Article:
4 Filipinas to watch
MANILA, Philippines - Gabriela Silang is one of the most well-known Filipino heroes not just because she led 2,000 fighters in Vigan, but also because she was a woman.
Much has changed since 1763, but one thing has remained the same: there are still many women leading revolutions of their own.
In celebration of Women’s Month (which is really every month), we share with you the story of 4 Filipinas who may not be waging war, but are fighting the good fight to give the Philippines the kind of service she deserves.
As Managing Director of ChannelGood Advocacy Communications, Chely Esguerra, 29, spends most of her weekdays writing and filming untold stories of mission-driven and non-profit organizations. The company has produced videos that support campaigns for public health, education, renewable energy, and active citizenship. Next in line are documentaries on marine conservation and social entrepreneurship.
On weekends, Chely and her colleagues in ChannelGood run “Girl Matter,” a program for young Filipinas who have courageously survived a history of abuse to nurture their self-worth, widen their horizon for dreaming, and provide access to financial freedom. “We also give them workshops on livelihood skills that they can opt to pursue later on,” she adds.
Chely sees no hard line between her day job and advocacies.
“Some say that you need to prioritize your needs alone and let others take care of themselves. I don’t see the point in that,” she muses.
“To help turn a negative situation around for another consequently means making the collective situation better for myself and my family, too.”
Jen Horn, 28, calls herself the brainwasher-in-chief of muni.com.ph, a community platform for Cultural Creatives sharing ideas on conscious consumption. “We do this through a lifestyle blog and fun offline events that highlight little things we can do to maximize our impact in our community, and minimize our impact on the environment,” Jen explains.
She continues, “You don't have to move mountains to create change. In fact, we highly discourage tampering with Mother Nature. [You] just [have to] live more consciously everyday, and hopefully influence those around you.”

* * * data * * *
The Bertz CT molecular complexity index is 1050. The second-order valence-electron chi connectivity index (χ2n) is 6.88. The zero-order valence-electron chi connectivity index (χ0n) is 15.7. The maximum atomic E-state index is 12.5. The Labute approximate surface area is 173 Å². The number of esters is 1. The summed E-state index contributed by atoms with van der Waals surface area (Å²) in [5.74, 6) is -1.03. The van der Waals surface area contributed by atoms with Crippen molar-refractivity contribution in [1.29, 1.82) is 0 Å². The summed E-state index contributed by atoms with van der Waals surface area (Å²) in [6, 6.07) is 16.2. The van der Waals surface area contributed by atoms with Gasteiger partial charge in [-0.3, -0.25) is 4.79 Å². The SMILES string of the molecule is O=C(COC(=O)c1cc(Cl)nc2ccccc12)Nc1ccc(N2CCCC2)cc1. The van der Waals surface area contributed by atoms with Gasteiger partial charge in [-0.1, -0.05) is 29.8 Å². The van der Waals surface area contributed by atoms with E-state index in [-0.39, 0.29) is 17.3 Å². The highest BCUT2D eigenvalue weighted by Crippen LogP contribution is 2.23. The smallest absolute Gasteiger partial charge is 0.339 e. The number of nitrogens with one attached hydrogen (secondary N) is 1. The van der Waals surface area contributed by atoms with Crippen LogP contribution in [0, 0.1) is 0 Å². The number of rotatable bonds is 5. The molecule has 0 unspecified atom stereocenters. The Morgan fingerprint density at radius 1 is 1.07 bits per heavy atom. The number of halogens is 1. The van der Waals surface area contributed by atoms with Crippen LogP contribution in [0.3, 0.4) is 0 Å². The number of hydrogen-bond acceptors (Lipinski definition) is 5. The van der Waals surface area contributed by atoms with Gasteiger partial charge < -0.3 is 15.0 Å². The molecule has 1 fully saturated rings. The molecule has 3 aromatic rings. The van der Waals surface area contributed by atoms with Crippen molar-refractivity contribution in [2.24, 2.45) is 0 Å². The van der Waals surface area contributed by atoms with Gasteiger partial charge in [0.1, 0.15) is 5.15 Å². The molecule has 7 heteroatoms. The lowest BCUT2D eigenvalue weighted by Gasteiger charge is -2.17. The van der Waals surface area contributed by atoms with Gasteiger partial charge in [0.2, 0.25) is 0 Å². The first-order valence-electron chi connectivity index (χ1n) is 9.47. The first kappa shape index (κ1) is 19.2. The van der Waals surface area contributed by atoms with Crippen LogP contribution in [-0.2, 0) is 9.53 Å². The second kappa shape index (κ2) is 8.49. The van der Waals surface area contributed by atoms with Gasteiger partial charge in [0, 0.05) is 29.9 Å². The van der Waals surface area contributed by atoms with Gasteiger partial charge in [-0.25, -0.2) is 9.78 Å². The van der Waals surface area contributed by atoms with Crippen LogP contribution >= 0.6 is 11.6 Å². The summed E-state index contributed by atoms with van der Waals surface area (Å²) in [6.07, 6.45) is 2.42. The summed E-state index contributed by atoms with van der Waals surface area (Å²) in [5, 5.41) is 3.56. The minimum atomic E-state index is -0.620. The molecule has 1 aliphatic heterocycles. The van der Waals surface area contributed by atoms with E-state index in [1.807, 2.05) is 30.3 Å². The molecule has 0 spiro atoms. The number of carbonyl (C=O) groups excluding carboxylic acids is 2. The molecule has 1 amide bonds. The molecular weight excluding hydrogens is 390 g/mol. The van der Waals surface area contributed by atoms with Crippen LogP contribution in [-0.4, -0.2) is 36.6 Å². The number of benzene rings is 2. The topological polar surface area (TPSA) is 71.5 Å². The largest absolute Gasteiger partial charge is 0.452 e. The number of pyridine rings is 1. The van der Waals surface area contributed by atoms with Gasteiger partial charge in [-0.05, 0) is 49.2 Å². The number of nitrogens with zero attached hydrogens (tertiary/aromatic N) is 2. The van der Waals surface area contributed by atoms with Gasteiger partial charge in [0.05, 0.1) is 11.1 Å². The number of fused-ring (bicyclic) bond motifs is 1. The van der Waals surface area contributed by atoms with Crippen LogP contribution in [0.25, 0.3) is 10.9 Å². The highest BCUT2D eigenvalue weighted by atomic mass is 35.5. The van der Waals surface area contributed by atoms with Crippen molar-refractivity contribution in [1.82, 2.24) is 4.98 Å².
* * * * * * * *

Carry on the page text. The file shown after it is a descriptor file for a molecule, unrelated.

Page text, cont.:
Some of their successful events were the Eco Fashion Workshop, where co-founders of homegrown eco-ethical brands gave inspiring talks and tips, and the Muni Pop-Up Shop, where people can buy and sell pre-loved, locally made, and/or eco-friendly items.
Jen invites people to volunteer for Muni and join the “crazy/hopeful/restless core team of Cultural Creatives.” Last day to apply is on April 5.
A few years ago, Cherrie Atilano, 26, chose to continue working in Gawad Kalinga over a Fulbright scholarship. Instead of studying in the halls of a prestigious US university and spending sleepless nights in a library, Cherrie wakes up early to plant and/or harvest.
Her heart is set on making farming cool, fashionable, and desirable through a social enterprise she co-founded, aptly called Agricool.
“I find it scandalous that a country with a lot of resources is unreasonably poor. Why do we keep importing food from other countries?” she asks.
Cherrie is now busy preparing for the summer camp in GK Enchanted Farm on April 22 to 28. She shares that the event will showcase fresh produce from the farm, and activities like brewing tea and making chocolate and cheese. “Let's discover the wealth of the land and being a Filipino through opportunities in agriculture and empowering the poor who have true innate genius,” she says.
Even though Alex Eduque, 21, has been studying in New York the last 4 years, she has been one of the most active members of Habitat for Humanity, showing that one can go the distance literally and figuratively.
She founded the Habitat Youth Council, a group of young leaders aged 18 to 21, to hold fundraising events and mobilize groups to join builds.
“I also set up Move.org Foundation Inc, one of Habitat's ‘partners-in-mission’ to complete its community development initiatives. It caters to facilitating early childhood education within Habitat communities [since] Habitat's mandate limits it to building physical infrastructures,” shares Alex.
She is currently juggling the responsibilities of writing her undergraduate thesis and organizing the Habitat Youth Build on April 27. This annual event aims to gather more than 2,000 young Filipinos to build homes all over the country.
Alex graduates in June. It’s easy to see that even greater things are ahead for this bright, enthusiastic young Filipina. - Rappler.com